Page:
As autonomous, independent Higher Education Institutions (HEIs) established under statute, it is a matter for the governing body of each Institute of Technology (IoT) to set its own strategic direction. I understand that Dundalk IT is currently undertaking a strategic planning consultation process with a view to producing its 2020 – 2023 strategic plan by year’s end. The Department has not had engagement with the HEI in relation to any specific structural organisation of the type the Deputy refers to and which remains a matter for the institution.
In terms of national higher education policy, Government policy as set out in the Programme for Government is to support the creation of technological universities (TUs) as HEIs of sufficient size, capacity and critical mass to have a significant impact at regional, national and international level. TUs will have greater links to industry and will have a major impact on the capacity to create and retain jobs in regions. They will assist in achieving national strategic objectives such as are set out under Project Ireland 2040, the National Development Plan and Future Jobs Ireland. Government will continue to prioritise those institutions which have clear ambitions and plans for the furthering of industry-relevant technological research and education.
Under the statutory framework detailed in the Technological Universities Act 2018, two or more IoTs may jointly seek TU designation through a prescribed legislative process. Section 29 of the Act provides for the application jointly by two or more applicant institutes to the Minister of Education and Skills for an order seeking designation as a TU subject to their jointly meeting specified eligibility criteria. Section 38 of the Act provides that an applicant institute and an established technological university may apply to the Minister for an order. The undertaking of the relevant legislative process remains a discretionary matter for decision by the governing bodies of the HEIs involved.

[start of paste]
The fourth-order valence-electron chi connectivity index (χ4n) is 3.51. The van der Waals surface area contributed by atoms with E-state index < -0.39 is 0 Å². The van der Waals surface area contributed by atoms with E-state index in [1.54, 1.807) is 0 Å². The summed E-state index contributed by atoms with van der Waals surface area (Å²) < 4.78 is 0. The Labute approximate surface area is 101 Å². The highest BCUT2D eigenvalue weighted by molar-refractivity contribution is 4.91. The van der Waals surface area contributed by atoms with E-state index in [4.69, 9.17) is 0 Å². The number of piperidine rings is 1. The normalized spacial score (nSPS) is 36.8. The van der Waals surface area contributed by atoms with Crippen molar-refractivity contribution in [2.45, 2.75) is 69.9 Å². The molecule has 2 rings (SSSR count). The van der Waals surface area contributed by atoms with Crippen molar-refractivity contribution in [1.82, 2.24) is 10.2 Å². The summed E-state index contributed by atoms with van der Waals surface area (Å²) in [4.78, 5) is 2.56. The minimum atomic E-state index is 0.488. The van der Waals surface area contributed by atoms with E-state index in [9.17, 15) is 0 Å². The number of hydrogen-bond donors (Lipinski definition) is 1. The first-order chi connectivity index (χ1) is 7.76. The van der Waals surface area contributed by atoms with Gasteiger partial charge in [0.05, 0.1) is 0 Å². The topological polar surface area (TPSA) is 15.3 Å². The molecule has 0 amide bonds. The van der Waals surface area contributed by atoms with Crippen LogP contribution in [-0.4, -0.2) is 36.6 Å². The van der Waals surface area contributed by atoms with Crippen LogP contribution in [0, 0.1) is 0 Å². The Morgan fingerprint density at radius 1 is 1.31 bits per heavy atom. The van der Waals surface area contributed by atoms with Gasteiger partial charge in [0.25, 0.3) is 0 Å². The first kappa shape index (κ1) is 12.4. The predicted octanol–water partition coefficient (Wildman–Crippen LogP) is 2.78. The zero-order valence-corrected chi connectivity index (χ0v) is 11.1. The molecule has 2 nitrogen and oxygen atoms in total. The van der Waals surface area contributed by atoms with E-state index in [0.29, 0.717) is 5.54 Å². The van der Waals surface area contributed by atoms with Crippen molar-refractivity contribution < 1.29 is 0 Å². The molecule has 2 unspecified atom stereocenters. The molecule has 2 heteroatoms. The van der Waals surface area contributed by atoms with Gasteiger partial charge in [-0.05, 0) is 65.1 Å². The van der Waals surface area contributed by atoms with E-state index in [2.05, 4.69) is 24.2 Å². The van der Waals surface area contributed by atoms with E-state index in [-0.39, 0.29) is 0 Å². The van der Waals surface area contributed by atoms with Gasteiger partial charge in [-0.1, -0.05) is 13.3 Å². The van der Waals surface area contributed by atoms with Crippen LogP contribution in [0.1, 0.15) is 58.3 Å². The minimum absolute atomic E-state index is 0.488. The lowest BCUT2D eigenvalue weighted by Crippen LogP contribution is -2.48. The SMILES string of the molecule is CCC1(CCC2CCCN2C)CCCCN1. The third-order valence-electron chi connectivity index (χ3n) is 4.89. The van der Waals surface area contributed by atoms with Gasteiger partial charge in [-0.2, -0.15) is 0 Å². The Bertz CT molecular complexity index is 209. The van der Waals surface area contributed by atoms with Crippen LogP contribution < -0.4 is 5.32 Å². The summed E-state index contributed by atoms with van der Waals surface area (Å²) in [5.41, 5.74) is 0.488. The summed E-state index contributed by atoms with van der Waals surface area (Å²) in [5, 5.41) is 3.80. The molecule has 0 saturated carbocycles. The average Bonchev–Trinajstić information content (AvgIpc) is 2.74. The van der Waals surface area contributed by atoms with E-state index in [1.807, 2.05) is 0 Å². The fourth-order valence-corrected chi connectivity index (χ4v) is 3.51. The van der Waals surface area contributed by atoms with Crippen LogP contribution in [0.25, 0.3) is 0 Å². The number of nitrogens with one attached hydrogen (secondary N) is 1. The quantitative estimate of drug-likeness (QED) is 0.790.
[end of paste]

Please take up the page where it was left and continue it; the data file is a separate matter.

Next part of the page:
In addition to the enactment of the 2018 Act, Government have put in place a number of very important supports enabling the establishment of TUs.
The TU Research Network (TURN) established by my Department completed a report which was launched on 6 November 2019 entitled ‘Technological Universities: Connectedness & Collaboration enabled by Connectivity’ and which details the case and requirements for a state change in higher education reform whereby TUs will assist in the delivery of national strategic objectives for regional socioeconomic development, higher education access, research and skills progression.
The report makes recommendations for the strategic development of TUs in a structured system-wide approach and identifies the need for investment in integrated multi-campus digital infrastructure, research capacity building and realignment of the policy framework and funding for TUs.
In response Government announced in Budget 2020 the provision of €90 million over the next three years under a new TU Transformation Fund to support IoT consortia to achieve TU designation and the further advancement of established TUs. This is additional to the €31 million in Exchequer funding invested in TU development to date.
However, there continues to be diversity within the national higher education landscape. Under the 2019 higher education landscape funding call for restructuring, consolidation and collaborative projects, €2.45 million in Exchequer funding was allocated to non-TU related projects with €1.05 million being allocated to a number of HEIs building and deepening cross-border strategic alliances with higher and further education and training providers in Northern Ireland. Of this funding element an allocation of €0.55 million was made to Dundalk IT for the work the IoT is undertaking in developing a region of learning in the North Leinster – South Ulster area.